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Grown-Up Bible Stories                                                                                                                                              Jesus and Peter by the Lake

Faith Beyond Nature

It wasn't exactly the best of times. The crowds that constantly swirled around Jesus left little chance for rest. Jesus' team was tired. Jesus had given Simon the name Peter—the Rock, but even this sturdy man was tired. He had dubbed James and John The Sons of Thunder, but even these energetic men needed a break. Now word had come that John the Baptizer was dead. Actually, it was worse than dead. The Roman-appointed king had abused his power to execute John for telling him his adulterous marriage was sinful.

It is easy to imagine the emotional impact of John's death on Jesus and His twelve closest followers. John was Jesus' cousin. He had been a mentor to Andrew and responsible for that man's friendship with Jesus. While it isn't spelled out in Scripture, John's preaching likely had brought spiritual awakening to some of the other disciples as well. The death of John was more than the death of a public figure. It was the death of a respected teacher and relative.

Jesus had pulled back into Galilee at John's arrest. Now he suggested a mini-vacation of sorts. He and the twelve clambered into a boat and headed up the coastline toward a wilderness area. The dry desolate hills offered a place to pull back from the crowds, to rest, and to heal.

It didn't work. Jesus was a local sensation. His presence proved just too much of a draw. Literally thousands hiked along the Galilean shore toward his lonely destination. Others seem to have followed by boat. The crowd arrived before his wilderness retreat could even begin. Tired and grieving or not, Jesus saw the very hearts of those spiritually hungry people. Their needs pulled at His soul. They struggled under a politicized religious system that demanded more than they could give while leaving deep needs unmet. Some of them had pursued pagan practices and come under the power of evil spirits. Others had illnesses the rudimentary medical science of the day couldn't even begin to cure. They needed the love and power of God. Jesus had that love and power. He wouldn't have been Jesus had he jumped back in the boat.

The day of rest turned into another day of helping people. Jesus taught God's law in a pure way and offered answers for their deepest needs. Jesus drove the evil spirits away under the power of God. Jesus cured their illnesses with a word or a touch. As always, He brought Heaven into their earthy world. Yes, the twelve disciples could get tired just helping Him. Jesus Himself could get tired, but the Son of God had come to show people His Father. The divine love He imparted didn't fail.

Evening drew on. Jesus had been demonstrating the power of God over nature all day, but He never intended a permanent suspension of nature. People still needed food, shelter, and rest. The location was intentionally remote, a site for a private getaway. A crowd of five to ten thousand was more than this wilderness could support. Any food they'd brought for their day trip was long gone. The crowd were largely afoot. For walkers, food is fuel, and their tanks were on empty as it were.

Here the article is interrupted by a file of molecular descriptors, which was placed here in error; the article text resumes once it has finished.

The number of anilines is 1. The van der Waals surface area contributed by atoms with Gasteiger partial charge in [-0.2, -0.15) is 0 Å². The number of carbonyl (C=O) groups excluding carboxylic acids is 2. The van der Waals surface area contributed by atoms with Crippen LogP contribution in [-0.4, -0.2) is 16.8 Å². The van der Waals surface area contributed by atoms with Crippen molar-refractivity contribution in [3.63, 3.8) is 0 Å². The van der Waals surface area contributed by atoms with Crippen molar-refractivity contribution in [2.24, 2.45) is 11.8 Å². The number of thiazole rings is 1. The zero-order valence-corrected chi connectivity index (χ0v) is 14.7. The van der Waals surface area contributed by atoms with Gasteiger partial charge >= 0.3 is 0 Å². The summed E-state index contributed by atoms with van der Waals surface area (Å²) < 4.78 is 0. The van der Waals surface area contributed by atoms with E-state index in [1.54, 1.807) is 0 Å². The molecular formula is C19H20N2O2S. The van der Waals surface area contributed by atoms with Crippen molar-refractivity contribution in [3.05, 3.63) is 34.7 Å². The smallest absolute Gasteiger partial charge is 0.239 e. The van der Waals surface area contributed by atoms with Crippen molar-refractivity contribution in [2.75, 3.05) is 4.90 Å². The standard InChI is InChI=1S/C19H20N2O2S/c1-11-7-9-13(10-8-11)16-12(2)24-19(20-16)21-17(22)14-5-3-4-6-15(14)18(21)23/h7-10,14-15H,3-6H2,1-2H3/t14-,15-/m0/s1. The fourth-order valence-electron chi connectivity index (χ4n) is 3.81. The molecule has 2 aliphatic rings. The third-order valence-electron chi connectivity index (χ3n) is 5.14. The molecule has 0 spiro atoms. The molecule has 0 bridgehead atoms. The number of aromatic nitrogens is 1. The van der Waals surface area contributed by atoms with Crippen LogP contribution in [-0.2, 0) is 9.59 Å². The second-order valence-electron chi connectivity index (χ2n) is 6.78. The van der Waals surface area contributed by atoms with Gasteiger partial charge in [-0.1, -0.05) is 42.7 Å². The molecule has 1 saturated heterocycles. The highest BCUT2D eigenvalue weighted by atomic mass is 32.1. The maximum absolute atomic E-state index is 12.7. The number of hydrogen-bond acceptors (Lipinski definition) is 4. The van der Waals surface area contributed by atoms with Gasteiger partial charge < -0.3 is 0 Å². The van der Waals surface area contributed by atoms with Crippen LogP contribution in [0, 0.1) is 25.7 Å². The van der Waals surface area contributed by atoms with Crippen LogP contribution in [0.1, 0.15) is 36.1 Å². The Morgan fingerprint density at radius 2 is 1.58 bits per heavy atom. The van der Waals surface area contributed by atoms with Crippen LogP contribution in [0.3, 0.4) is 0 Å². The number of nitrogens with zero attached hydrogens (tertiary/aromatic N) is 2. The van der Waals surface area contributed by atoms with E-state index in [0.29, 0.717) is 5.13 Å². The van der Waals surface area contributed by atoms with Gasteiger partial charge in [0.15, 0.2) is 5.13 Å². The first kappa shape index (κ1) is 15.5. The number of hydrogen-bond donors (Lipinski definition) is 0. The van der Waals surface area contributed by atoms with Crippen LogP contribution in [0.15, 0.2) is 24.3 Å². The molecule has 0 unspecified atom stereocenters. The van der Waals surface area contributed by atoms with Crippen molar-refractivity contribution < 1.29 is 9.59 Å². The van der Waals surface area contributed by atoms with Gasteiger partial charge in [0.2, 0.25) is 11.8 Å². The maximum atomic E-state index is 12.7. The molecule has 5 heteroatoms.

The twelve disciples saw the logistical situation. They came to Jesus. “We need to send these guys, away,” they said. “This spot is desert. They need to get into the nearest villages to buy food and find shelter for the night.” [Quotations are not necessarily exact unless accompanied by a reference.]

Jesus didn't like the idea. “I don't want them passing out on the way,” He said. “You give them something to eat.” He turned to Philip. “Where shall we buy food for them?” he asked.

Philip knew where the nearest villages were, but he also knew basic economics. “We can't afford to feed a crowd like this.”

Find out what food we have available,” said Jesus.

Finally, Peter's brother Andrew came back. “I found a kid with five loaves of bread and a couple little fish,” he said. “Hardly a meal for the 5,000 men and their families that are here.”

Have them sit down in groups of fifty,” said Jesus.

The disciples moved into the crowd and got the word out. Soon orderly rows formed on the grass. If you've ever lived in a semi-arid region, you will appreciate the picture of that early green grass growing up in a land that is brown and sun-parched for much of the year.

Jesus took those five loaves of bread and those two fish. He said a prayer of blessing over them. Then, He started breaking them into pieces. It would have been normal in that setting to break the bread rather than cut it with a knife. What wasn't so normal was the result. Jesus just kept on breaking and breaking bread and fish. He handed the food to his disciples and they passed it around. One hundred groups of fifty men, many accompanied by their wives and children sat in rows on that nice spring grass and ate their fill. As the crowd finished eating, Jesus sent his twelve friends out with twelve baskets to pick up the scraps. We have no definitive word on where the baskets came from, but Adam Clarke suggests the disciples' previously emptied personal lunch baskets. Each disciple filled a basket with left-overs. Jesus had proved the perfect host, and He'd done it with only five loaves of bread and a couple fish.

Andrew had been right, of course. The raw materials Jesus had to work with were barely a drop in a bucket. There was no natural explanation for what had just happened. But then, Jesus really didn't need natural explanations. He had a special connection to the supernatural.